Excel spreadsheet is a common tool used by every accountant or financial analyst to analyze, report, and share financial information. Some basic excel functions let you perform complex calculations and produce useful models making your work more effective and easier. Excel can become a more versatile tool if you increase your knowledge on more other financial analysis functions.
In this article, I will focus on some of the most common accounting and financial formulas you can use for basic to complex calculations.
The function is used to determine the company's worth using the Net Present Value of a series of discounted cash flows. Unlike the Excel NPV, the XNPV function uses specific dates for cash flows
=XNPV (discount_rate, cash_flows, dates)
XIRR determines the internal rate of return for a series of cash flows with specific dates. The XIRR should always be used over IRR if the time periods are different.
=XIRR (cash flows, dates, [estimated_irr])
The estimated_irr parameter is optional. It is your guess at the internal rate of return. If the parameter is omitted, it assumes a constant value of 10%.
Excel NPV and IRR assume time periods in the cash flow are equal but there are times where the cash flows are not timed evenly therefore XNPV and XIRR are used to solve the problem.
This function is very important in analyzing the internal rate of return. It is a modified formula used when cash from one investment is used in a different investment. If the cash for new land is invested in buying a new motor vehicle.
=MIRR (cash flows, cost of borrowing, reinvestment rate)
Assuming a company produces an internal rate of return, IRR with a finance rate of 6%, and the cash is reinvested in a motor vehicle at a rate of 5%, then MIRR will be higher than the IRR rate.
PMT function is used in real estate, commercial banking, or in financial analysis of positions with debt schedules. The formula is mostly used as a mortgage payment calculator. Once the interest rate is provided, the time period, and the available mortgage loan, you can easily calculate the payment amount.
=PMT (rate, number of time periods, present value)
IPMT calculates the interest rate of the fixed debt payments. The function works in conjunction with the PMT function. To get the principal payment for each period, you can separate the interest payments for each period and make the difference between PMT and IPMT.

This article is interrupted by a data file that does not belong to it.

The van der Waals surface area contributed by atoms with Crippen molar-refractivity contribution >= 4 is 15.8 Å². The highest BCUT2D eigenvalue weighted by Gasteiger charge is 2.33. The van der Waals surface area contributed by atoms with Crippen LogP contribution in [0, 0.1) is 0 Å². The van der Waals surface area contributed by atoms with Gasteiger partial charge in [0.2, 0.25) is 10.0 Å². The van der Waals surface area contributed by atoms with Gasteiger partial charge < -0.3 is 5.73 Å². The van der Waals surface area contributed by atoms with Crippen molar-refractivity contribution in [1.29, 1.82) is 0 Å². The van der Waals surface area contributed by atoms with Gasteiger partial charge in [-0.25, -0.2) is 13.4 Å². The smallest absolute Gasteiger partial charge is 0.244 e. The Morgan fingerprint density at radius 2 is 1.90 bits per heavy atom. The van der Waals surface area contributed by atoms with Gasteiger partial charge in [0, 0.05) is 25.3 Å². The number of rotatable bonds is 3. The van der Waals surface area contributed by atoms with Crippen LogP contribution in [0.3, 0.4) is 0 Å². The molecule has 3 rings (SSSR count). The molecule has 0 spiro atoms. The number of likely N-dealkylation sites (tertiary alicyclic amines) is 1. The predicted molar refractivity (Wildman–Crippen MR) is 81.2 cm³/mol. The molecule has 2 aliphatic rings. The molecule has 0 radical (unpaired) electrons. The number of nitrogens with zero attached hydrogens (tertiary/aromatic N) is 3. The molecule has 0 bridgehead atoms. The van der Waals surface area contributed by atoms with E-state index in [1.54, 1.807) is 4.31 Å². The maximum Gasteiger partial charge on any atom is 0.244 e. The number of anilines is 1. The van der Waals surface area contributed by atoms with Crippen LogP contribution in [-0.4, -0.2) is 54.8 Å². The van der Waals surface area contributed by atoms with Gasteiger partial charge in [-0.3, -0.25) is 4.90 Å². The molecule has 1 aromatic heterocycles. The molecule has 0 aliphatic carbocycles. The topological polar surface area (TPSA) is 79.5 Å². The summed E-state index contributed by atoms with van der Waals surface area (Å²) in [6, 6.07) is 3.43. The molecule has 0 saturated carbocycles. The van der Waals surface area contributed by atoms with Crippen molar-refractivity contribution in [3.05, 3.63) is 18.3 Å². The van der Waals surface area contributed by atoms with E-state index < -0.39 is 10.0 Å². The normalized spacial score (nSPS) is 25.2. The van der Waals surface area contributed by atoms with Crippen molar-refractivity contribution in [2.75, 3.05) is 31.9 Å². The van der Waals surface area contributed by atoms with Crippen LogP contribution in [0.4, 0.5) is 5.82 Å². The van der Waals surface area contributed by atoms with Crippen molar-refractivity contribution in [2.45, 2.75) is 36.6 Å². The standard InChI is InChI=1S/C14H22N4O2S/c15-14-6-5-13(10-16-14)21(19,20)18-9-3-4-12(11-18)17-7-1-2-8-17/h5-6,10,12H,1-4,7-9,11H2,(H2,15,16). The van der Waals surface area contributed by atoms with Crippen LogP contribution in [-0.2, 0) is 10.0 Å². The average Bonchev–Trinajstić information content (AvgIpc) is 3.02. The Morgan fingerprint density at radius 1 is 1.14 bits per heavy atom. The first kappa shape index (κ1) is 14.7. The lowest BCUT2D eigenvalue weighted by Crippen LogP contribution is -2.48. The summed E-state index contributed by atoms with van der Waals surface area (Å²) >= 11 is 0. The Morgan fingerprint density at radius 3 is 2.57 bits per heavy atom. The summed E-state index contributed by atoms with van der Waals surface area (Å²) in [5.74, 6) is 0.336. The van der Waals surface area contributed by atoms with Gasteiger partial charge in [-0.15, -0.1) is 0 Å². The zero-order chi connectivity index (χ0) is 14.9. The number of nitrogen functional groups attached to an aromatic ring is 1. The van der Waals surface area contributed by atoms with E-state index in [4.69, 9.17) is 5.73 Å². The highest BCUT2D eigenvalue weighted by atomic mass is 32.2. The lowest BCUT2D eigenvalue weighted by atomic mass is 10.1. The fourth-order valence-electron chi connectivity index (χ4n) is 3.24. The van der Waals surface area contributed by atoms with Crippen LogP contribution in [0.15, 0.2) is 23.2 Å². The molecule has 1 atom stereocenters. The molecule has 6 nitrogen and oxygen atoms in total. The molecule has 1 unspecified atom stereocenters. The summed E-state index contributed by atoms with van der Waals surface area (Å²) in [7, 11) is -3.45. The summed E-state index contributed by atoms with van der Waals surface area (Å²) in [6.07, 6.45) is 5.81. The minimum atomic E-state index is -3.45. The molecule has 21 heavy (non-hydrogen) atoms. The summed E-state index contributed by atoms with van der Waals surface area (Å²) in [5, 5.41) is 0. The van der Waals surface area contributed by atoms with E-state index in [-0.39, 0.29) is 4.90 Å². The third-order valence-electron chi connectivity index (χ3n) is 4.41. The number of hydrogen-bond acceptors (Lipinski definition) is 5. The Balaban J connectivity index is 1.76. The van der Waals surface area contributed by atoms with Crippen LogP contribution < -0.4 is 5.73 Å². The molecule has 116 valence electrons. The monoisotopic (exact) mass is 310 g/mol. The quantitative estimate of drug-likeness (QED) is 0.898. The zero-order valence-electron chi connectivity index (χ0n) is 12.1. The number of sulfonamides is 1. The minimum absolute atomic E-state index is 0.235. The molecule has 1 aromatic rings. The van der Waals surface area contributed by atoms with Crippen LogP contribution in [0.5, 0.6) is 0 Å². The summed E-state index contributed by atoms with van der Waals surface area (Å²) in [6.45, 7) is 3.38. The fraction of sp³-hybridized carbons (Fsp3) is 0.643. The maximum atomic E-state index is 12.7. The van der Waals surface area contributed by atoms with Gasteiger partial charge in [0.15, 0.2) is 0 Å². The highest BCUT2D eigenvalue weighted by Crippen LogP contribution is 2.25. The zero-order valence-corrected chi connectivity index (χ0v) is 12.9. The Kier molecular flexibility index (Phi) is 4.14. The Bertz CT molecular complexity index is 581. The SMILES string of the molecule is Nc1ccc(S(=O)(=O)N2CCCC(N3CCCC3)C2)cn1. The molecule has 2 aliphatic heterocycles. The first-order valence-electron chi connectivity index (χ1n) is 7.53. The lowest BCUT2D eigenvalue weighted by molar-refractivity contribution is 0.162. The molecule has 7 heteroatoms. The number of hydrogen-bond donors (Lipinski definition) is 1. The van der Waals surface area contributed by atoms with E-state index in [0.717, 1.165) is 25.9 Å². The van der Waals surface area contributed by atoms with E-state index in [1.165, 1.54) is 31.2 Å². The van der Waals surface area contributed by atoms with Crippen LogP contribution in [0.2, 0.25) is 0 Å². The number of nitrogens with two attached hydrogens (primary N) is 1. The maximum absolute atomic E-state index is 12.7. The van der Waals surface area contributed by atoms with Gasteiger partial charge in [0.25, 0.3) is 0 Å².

=IPMT (rate, current period#, total #of periods, present value)
Example: The interest payment in year 4 is ($4.762.75) on a 30-year loan payment period with an interest rate of 5%.
This function is important in lending and borrowing businesses. It returns the annual interest rate for non-annual compounding.
= EFFECT (interest rate, #of periods per year)
This function helps you to predict how much cash you will have in the future, given the starting amount, the regular amount payments, and the compounding interest rate.
=FV (rate, # of periods, payments, starting value, type)
This function is used by financial professionals to calculate depreciation expenses. This enables them to avoid building a large Declining Balance.
=DB (cost, salvage value, life/# of periods, current period)
The rate function can calculate the Yield to maturity for given security. It is commonly used when determining the average annual return earned from buying bonds.
=RATE (# of periods, coupon payment per period, price of bond, face value of bond, type)
This function returns accrued interest for a security that pays periodic interest.
=ACCRINT (issue_date, first_interest_date, settlement_date, rate, par, frequency, [basis], [calc_method])
Returns depreciation for each accounting period by using a depreciation coefficient.
=AMORDEGRC (cost, purchase_date, first_period, salvage, period, rate, [basis])
Returns the depreciation of assets for each accounting period.
= AMORLINC (cost, purchase_date, first_period, salvage, period, rate, [basis])
This function returns the depreciation of an asset for a given period based on the double-declining method.
=DDB (cost, salvage, life, period, [factor])
SYD function returns the depreciation of an asset for a given time period based on the sum of years of the depreciation method.
=SYD (cost, salvage, life, period)